Over the past couple of weeks, we saw the United States Congress in lockstep agreement over the $740 billion National Defense Authorization Act renewal. The bill includes the following:

  • 93 new F-35 fighter jets to be manufactured by Lockheed Martin (even though the Pentagon only requested 79).
  • $23.4 billion to build 9 new battleships, nearly $20 billion more than the Navy asked for.
  • A second attack submarine, which the Navy also says is unnecessary.
  • $2.2 billion for increasing U.S. military presence in the Indo-Pacific region.
  • $69 billion for a “separate Pentagon war account.”

The NDAA passed in the House with 335 votes, and later cakewalked through the Senate by a score of 84-13; sufficient margins to override President Trump’s veto.

While the nearly three-quarters-of-a-trillion dollar Pentagon spending bill enjoys veto-proof bipartisan support, the same Congress was deadlocked in a seemingly unending stalemate over whether to provide direct cash payments to ordinary Americans as part of a coronavirus relief package, and if so, for how much.

Ultimately, Congress passed a paltry $900 billion deal which included a measly $600 to most Americans, which Trump eventually signed. But now, at the president’s request, the House has voted to increase those payments to $2,000, which Mitch McConnell blocked in the Senate. McConnell since has introduced a bill that would boost direct payments to $2,000 but also repeal section 230 which shields various internet platforms from certain legal liabilities, and also create a commission to study “election integrity” issues - two extraneous Trump demands.

In other words, as Congress is united in its commitment to fund the military industrial complex, it’s hopelessly divided over how to provide minimal assistance its suffering population, and what strings ought or ought not be attached to such assistance. We’ve got bipartisan consensus around military spending, unbridgeable divides over how many crumbs to toss the peasants during a once-in-a-century crisis.

And perhaps most disturbingly, as this is going on, the American people do nothing. We simply wait to see how raw a deal we’ll eventually get out of all of this, even as the war machine gets billions of dollars more than it requested.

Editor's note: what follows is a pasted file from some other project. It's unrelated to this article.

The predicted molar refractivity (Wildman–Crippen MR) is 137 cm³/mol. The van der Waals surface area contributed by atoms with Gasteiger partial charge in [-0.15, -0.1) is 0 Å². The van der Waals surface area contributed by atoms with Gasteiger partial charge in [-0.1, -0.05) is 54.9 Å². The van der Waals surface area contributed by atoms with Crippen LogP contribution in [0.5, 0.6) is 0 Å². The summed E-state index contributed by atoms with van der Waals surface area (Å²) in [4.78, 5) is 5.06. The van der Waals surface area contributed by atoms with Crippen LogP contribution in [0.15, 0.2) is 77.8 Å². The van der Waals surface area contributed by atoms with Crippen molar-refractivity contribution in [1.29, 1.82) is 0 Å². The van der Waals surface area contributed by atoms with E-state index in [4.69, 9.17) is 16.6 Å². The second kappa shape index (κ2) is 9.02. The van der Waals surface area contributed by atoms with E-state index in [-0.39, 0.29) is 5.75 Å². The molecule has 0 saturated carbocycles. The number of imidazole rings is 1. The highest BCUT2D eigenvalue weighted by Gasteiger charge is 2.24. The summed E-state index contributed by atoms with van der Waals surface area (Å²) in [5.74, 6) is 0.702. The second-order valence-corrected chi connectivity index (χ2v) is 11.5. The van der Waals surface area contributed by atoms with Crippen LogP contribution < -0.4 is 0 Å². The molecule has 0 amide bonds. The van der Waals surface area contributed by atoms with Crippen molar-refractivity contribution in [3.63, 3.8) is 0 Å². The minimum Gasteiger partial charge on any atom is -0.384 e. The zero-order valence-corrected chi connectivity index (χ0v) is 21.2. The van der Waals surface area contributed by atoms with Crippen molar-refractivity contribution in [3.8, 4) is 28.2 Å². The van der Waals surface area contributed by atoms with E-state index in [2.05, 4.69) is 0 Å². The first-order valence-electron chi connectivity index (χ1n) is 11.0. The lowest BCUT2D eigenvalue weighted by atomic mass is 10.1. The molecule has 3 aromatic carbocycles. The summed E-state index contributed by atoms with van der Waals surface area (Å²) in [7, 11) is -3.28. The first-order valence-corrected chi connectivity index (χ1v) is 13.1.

All of this speaks to both the political and cultural decline of America in 2020, and how the two are linked. We’ve become so accustomed to the political establishment’s disregard for the wellbeing of its people, that we don’t even bother rebelling against it anymore. Contrast this with a country like France, which, in 2018, erupted in protest over President Macron’s measures to increase fuel taxes while slashing the country’s wealth tax.

So why is America this beaten down? How did we arrive at such a position of existential malaise and weakness? Why are we so conditioned to despair in these moments, instead of rallying to each other’s aid? What explains this decline, and is it reversible?

Writer and novelist Anis Shivani suggests that all of this political and cultural decline signifies the imminent collapse of the American empire, and points to various indicators to support his argument.

One of these is the gentrification of major cities, which he likens to fortresses for the the wealthy. Elites insulating themselves from the rest of society, he cites, is a symptom of imperial collapse. Another is the stifling of unpopular speech and the co-opting of art and culture by elite institutions. This “woke culture,” Anis argues, is another ploy by the societal elites to hegemonize their imperial ideology under the guise of superficial social justice posturing.

Anis Shivani joins our special year-end podcast to explore all of these questions through both a political and cultural lens. Listen to our full conversation by clicking the player below:

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